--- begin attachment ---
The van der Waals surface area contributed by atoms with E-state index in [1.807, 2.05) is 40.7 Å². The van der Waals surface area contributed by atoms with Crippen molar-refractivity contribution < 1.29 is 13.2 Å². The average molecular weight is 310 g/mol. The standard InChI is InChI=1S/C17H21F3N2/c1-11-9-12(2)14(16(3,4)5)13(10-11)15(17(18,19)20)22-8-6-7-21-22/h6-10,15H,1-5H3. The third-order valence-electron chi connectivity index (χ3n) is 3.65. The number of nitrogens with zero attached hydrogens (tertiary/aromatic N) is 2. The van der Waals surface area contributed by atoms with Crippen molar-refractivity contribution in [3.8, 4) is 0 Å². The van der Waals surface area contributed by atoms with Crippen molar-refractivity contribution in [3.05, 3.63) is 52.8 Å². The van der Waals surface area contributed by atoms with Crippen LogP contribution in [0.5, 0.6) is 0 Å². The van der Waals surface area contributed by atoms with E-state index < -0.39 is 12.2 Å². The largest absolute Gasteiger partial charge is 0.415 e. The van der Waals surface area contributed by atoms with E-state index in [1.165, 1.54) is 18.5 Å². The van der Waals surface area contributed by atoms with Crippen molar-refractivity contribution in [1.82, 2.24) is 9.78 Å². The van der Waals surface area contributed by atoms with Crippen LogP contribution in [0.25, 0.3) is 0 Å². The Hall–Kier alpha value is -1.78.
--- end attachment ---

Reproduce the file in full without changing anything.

The van der Waals surface area contributed by atoms with E-state index in [1.807, 2.05) is 40.7 Å². The van der Waals surface area contributed by atoms with Crippen molar-refractivity contribution < 1.29 is 13.2 Å². The average molecular weight is 310 g/mol. The standard InChI is InChI=1S/C17H21F3N2/c1-11-9-12(2)14(16(3,4)5)13(10-11)15(17(18,19)20)22-8-6-7-21-22/h6-10,15H,1-5H3. The third-order valence-electron chi connectivity index (χ3n) is 3.65. The number of nitrogens with zero attached hydrogens (tertiary/aromatic N) is 2. The van der Waals surface area contributed by atoms with Crippen molar-refractivity contribution in [3.8, 4) is 0 Å². The van der Waals surface area contributed by atoms with Crippen molar-refractivity contribution in [3.05, 3.63) is 52.8 Å². The van der Waals surface area contributed by atoms with Crippen LogP contribution in [0.5, 0.6) is 0 Å². The van der Waals surface area contributed by atoms with E-state index < -0.39 is 12.2 Å². The largest absolute Gasteiger partial charge is 0.415 e. The van der Waals surface area contributed by atoms with E-state index in [1.165, 1.54) is 18.5 Å². The van der Waals surface area contributed by atoms with Crippen molar-refractivity contribution in [1.82, 2.24) is 9.78 Å². The van der Waals surface area contributed by atoms with Crippen LogP contribution in [0.25, 0.3) is 0 Å². The Hall–Kier alpha value is -1.78.